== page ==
LawNow is a bi-monthly digital public legal education magazine which has been published by the Centre for Public Legal Education Alberta for 40 years. Its articles and columns are written in plain language take a practical look at how the law relates to the every day lives of Canadians. In each issue, LawNow’s aboriginal law column takes a look at a specific topic in this area of law and explains it clearly and concisely.
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Aboriginal Affairs and Northern Development Canada (AANDC) administers many pieces of legislation, either in whole or in part. AANDC also develops and enforces regulations under authority delegated by the legislation that directly impacts First Nations, Inuit, Metis and Northerners.
Health Canada, in collaboration with Aboriginal Affairs and Northern Development Canada, assists First Nations in assuring safe drinking water in their communities, south of 60 degrees parallel. This webpage provides information on Drinking Water Quality Monitoring, Drinking Water Advisories, and Wastewater and Sewage Disposal.
The Guide is meant to act as a resource for lawyers to learn about historical and cultural elements that provide context for the professional relationship between an Indigenous person and their lawyer. It also provides tools to help lawyers represent Indigenous clients as effectively as possible, and a number of resources to encourage lawyers to continue their education. The Advocates' Society, in partnership with the Indigenous Bar Association and the Law Society of Ontario, developed the guide.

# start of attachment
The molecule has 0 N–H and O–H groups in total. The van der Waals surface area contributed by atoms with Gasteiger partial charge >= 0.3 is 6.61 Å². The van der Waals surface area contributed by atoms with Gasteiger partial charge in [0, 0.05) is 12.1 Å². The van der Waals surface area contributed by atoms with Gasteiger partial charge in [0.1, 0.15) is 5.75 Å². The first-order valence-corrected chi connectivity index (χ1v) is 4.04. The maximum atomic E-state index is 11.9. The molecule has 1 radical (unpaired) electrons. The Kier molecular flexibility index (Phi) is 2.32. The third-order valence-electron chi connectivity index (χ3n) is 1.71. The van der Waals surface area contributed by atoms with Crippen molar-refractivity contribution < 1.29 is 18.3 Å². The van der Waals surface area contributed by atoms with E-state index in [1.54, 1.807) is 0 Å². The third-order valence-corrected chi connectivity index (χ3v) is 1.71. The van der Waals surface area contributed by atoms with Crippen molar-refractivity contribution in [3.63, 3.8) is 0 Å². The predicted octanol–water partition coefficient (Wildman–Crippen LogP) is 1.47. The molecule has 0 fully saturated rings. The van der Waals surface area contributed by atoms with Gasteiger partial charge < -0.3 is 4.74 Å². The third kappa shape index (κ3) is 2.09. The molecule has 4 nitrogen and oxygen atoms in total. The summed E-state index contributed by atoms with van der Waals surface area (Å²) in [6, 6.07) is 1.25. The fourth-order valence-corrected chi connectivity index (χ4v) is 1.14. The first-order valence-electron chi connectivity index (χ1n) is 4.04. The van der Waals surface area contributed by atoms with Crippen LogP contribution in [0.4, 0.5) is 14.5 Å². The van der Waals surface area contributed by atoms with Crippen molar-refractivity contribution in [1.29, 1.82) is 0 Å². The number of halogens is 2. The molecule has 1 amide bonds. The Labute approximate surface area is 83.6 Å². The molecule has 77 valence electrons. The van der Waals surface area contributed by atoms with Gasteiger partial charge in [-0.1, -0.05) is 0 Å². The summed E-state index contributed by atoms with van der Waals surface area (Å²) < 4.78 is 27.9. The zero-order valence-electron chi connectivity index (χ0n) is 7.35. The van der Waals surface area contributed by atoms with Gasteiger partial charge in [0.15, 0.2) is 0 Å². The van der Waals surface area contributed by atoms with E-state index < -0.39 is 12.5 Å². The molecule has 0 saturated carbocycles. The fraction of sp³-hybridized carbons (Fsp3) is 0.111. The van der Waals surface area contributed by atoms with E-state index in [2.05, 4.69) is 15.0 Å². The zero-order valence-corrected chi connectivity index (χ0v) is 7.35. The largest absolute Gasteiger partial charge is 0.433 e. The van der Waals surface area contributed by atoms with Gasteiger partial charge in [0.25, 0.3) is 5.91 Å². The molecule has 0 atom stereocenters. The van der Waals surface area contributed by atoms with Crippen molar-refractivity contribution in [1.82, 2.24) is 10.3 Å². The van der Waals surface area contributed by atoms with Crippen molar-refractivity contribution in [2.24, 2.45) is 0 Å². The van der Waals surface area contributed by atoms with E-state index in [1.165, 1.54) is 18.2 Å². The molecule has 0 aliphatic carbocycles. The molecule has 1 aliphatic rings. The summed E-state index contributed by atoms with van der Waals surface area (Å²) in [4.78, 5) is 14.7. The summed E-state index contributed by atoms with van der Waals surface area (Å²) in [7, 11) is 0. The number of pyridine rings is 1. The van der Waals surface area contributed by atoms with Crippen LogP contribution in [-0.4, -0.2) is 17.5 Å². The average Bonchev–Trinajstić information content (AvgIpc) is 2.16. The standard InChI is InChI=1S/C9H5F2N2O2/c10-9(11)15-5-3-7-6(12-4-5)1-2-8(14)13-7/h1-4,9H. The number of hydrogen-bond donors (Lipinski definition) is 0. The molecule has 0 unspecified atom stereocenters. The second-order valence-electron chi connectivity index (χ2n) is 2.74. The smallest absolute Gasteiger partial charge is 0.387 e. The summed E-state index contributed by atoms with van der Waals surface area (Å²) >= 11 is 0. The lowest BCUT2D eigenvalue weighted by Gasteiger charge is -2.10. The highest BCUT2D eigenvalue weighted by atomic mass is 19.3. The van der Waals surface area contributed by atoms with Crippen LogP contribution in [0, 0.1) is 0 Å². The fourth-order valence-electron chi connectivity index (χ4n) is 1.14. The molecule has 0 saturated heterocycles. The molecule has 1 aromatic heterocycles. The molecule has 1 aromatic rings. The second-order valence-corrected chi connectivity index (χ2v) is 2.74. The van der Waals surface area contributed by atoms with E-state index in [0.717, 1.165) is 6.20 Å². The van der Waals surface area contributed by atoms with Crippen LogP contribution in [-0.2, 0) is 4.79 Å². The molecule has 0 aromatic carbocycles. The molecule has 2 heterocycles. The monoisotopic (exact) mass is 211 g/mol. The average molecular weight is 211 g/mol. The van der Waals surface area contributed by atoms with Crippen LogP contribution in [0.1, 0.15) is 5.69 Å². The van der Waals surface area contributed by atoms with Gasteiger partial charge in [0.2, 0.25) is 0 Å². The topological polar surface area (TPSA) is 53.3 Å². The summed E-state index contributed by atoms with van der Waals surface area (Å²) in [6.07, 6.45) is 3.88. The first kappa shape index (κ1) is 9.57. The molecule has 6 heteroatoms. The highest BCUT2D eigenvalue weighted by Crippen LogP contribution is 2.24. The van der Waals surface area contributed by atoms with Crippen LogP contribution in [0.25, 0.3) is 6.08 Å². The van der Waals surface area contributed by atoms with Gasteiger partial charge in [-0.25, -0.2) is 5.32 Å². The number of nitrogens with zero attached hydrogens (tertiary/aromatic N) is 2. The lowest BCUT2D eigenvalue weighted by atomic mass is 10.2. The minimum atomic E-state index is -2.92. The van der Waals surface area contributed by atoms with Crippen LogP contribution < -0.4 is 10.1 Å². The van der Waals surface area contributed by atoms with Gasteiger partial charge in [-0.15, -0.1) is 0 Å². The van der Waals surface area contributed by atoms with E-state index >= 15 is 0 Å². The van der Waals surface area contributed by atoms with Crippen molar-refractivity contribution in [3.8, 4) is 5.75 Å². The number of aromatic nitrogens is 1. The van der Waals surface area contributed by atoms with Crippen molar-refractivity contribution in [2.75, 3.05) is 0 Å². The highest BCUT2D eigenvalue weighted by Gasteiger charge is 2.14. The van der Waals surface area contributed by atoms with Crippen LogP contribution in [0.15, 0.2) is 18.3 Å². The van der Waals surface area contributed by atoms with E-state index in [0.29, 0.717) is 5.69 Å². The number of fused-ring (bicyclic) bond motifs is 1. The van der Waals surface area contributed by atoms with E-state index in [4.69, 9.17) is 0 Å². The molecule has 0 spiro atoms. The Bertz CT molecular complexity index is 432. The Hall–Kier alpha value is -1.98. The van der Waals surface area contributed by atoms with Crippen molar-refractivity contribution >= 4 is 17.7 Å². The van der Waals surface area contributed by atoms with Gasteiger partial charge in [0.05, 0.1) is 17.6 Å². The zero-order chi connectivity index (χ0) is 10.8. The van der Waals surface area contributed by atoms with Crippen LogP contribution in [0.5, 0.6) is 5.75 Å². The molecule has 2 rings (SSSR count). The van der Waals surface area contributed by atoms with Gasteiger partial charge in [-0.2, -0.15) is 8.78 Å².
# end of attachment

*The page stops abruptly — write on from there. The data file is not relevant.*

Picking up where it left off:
Correctional Service Canada (CSC) has introduced a new concept in federal corrections for Aboriginal offenders. "Healing lodges" offer services and programs that reflect Aboriginal culture in a space that incorporates Aboriginal peoples' tradition and beliefs. In the healing lodge, the needs of Aboriginal offenders serving federal sentences are addressed through Aboriginal teachings and ceremonies, contact with Elders and children, and interaction with nature.
The Indigenous Bar Association (IBA) is a non-profit professional organization for Indian, Inuit and Métis persons trained in the field of law. Its membership consists of Indigenous lawyers (practicing and non-practicing), judges, law professors, legal consultants and law students. As the field of Indigenous law develops, the public is becoming more aware and interested in Indigenous legal issues. The IBA plays an active role in promoting the development of Indigenous law and supporting Indigenous legal practitioners.
ICC is the body that represents all Inuit from Alaska, Canada, Greenland, and Chukotka on matters of international importance. The principal goals of ICC are to strengthen unity among Inuit of the circumpolar region; promote Inuit rights and interests on an international level; develop and encourage long-term policies that safeguard the Arctic environment; and seek full and active partnership in the political, economic, and social development of circumpolar regions.
Inuit Tapiriit Kanatami (ITK) is the national Inuit organization in Canada, representing four Inuit regions – Nunatsiavut (Labrador), Nunavik (northern Quebec), Nunavut, and the Inuvialuit Settlement Region in the Northwest Territories.
This online source of the consolidated Acts and regulations of Canada is provided by the Department of Justice Canada. The consolidations are generally updated on a weekly basis.